Despite being the resident Apple fanboy, I’m not going to try to defend the new Final Cut Pro X. I simply don’t use Final Cut enough to know how good or bad it is compared to the old version. But I will say this, the backlash is very predictable.
Apple completely changed a very popular piece of software — rewriting it from the ground up. People hate change. Revolt. Some changes are made. Everyone calms down and forgets. End of story. It happens time and time again. It’s just more striking when it happens with companies like Apple and Facebook because they’re among the only ones seemingly not afraid to upset their massive user bases.
And perhaps it’s extra infuriating for some because it’s almost like these companies don’t even think twice about making such changes. And the harsh truth is that they shouldn’t. When you start to second guess yourself and let the masses dictate your product decisions, you’re done.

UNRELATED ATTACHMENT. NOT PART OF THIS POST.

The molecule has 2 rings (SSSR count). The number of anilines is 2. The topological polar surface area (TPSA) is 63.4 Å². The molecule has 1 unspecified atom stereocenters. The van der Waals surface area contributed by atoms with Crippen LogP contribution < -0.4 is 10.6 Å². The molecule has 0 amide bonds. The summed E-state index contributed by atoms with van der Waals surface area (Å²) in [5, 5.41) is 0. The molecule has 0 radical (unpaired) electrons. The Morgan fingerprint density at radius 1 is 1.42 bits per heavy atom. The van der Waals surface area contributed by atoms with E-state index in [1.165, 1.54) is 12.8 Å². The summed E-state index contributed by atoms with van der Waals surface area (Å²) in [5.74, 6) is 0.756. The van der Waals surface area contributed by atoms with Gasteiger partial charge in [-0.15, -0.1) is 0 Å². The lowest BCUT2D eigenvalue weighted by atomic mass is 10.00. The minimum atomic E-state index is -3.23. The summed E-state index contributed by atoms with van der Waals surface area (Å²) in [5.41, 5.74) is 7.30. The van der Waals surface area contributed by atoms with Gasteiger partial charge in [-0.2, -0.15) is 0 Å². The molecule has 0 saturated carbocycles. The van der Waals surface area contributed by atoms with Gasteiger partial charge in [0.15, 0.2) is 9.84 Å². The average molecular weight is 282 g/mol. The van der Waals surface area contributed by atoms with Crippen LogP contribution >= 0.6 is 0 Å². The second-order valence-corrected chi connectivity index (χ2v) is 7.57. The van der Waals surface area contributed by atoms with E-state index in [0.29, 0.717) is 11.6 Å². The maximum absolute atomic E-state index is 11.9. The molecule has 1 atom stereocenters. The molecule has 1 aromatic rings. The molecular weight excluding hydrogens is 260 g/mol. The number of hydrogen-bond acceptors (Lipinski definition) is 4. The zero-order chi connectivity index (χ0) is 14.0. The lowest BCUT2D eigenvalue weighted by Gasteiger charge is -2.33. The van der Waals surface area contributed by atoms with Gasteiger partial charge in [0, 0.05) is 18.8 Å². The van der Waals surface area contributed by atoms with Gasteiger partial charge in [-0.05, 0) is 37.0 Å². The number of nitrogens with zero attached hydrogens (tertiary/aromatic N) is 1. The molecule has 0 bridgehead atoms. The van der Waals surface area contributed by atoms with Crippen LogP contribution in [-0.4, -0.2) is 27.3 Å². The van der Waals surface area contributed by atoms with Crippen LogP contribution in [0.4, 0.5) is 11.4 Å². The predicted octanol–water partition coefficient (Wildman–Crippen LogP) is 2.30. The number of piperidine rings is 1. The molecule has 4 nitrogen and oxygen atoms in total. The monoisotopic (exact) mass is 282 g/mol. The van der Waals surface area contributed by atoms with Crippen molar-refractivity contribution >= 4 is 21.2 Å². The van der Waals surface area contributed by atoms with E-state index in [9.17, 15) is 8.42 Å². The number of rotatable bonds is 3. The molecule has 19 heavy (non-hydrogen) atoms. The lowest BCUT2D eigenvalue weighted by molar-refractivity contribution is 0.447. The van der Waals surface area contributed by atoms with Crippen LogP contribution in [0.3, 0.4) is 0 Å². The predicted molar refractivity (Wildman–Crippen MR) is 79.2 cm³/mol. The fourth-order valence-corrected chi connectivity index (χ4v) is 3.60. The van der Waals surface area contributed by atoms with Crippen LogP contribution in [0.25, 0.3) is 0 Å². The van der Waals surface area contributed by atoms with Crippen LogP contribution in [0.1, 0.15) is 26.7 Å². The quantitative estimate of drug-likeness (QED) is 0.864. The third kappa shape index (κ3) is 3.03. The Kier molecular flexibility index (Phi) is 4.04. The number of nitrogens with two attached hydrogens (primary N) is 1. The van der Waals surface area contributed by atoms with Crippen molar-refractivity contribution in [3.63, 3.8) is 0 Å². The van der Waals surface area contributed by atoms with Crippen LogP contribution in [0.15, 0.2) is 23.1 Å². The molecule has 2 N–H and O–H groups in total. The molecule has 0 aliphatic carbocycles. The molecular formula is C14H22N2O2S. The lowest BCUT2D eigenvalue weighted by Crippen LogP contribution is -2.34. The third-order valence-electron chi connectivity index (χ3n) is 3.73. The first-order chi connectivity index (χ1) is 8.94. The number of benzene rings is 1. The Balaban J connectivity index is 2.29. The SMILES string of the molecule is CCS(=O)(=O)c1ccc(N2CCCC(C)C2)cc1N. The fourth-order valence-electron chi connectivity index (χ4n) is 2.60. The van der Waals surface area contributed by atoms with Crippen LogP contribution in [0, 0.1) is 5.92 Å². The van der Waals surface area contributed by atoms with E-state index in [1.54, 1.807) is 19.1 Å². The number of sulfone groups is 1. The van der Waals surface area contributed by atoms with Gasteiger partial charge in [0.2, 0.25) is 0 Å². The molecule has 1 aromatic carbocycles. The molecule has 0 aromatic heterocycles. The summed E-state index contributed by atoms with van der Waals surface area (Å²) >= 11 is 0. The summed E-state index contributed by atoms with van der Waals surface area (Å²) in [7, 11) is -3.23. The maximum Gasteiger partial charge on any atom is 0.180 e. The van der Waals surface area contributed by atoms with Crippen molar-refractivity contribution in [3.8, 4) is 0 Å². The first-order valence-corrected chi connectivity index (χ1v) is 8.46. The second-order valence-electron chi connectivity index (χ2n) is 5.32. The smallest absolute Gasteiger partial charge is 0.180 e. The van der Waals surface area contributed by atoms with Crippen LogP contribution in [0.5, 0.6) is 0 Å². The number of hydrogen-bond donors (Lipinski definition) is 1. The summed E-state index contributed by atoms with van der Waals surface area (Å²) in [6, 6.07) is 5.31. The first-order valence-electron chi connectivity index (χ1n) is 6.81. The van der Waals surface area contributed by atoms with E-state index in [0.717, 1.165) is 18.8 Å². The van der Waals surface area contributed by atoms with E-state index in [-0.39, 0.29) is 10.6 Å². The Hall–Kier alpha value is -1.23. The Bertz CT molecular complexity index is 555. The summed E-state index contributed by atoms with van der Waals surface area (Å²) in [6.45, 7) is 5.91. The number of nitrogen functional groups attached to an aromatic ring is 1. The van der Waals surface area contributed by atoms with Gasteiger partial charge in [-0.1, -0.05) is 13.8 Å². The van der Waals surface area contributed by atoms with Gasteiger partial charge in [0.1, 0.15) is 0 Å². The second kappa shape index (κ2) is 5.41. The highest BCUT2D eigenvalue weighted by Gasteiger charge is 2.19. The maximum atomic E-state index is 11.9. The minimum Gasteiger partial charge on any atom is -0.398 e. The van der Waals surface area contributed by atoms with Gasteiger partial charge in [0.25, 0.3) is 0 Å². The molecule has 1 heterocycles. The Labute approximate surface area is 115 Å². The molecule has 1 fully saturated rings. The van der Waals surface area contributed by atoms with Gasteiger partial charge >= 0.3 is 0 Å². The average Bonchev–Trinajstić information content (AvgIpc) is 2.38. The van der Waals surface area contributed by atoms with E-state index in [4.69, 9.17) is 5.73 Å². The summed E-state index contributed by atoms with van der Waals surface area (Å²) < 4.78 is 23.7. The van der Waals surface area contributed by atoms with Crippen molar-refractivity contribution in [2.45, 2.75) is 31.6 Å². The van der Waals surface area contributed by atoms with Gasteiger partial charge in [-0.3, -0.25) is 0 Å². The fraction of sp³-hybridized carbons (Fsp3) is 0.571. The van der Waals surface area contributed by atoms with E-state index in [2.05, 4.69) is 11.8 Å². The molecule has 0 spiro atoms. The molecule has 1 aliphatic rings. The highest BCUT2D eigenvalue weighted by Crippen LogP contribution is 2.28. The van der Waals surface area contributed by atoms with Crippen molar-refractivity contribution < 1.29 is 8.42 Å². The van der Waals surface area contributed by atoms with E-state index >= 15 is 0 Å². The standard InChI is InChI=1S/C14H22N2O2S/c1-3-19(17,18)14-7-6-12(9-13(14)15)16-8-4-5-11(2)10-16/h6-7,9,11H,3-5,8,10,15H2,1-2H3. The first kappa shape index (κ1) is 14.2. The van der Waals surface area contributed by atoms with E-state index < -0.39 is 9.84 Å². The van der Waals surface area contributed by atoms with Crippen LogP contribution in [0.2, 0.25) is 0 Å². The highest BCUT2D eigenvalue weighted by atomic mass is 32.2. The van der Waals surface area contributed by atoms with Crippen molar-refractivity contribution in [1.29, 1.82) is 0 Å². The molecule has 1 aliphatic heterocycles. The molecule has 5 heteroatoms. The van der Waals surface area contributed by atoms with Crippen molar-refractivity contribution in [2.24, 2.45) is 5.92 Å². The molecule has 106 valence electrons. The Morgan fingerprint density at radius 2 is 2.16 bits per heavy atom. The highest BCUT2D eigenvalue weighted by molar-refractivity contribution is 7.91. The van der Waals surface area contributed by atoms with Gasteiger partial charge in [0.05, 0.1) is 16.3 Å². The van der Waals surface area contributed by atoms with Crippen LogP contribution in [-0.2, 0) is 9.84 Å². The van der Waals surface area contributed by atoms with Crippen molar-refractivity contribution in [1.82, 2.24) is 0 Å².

Maybe Final Cut Pro X ends up being a hit that changes filmmaking. Or maybe it flops. But Apple thrives by making bold moves — remember when they killed off their best selling iPod, the mini, to introduce the iPod nano? Revolt! Then everyone forgot and Apple sold more iPods than ever.
And yes, I realize this is a professional product that people base their careers around. But remember, the old version of Final Cut Pro isn’t going anywhere either. And in fact, you can’t even move your old projects to the new version if you wanted to. I’m sure Apple could have made that possible, but perhaps they didn’t on purpose. This forces a clean break, a fresh start if and when users do decide to make the jump.
Wait, did I say I wasn’t going to defend the new Final Cut Pro? Sure sounds like I just did. Whoops. My bad. To make up for it, here’s Conan and crew ripping it apart earlier tonight. Every time they say Final Cut Pro “Ex”, you can just imagine the boys in Cupertino wincing. It’s “ten” damnit. TEN!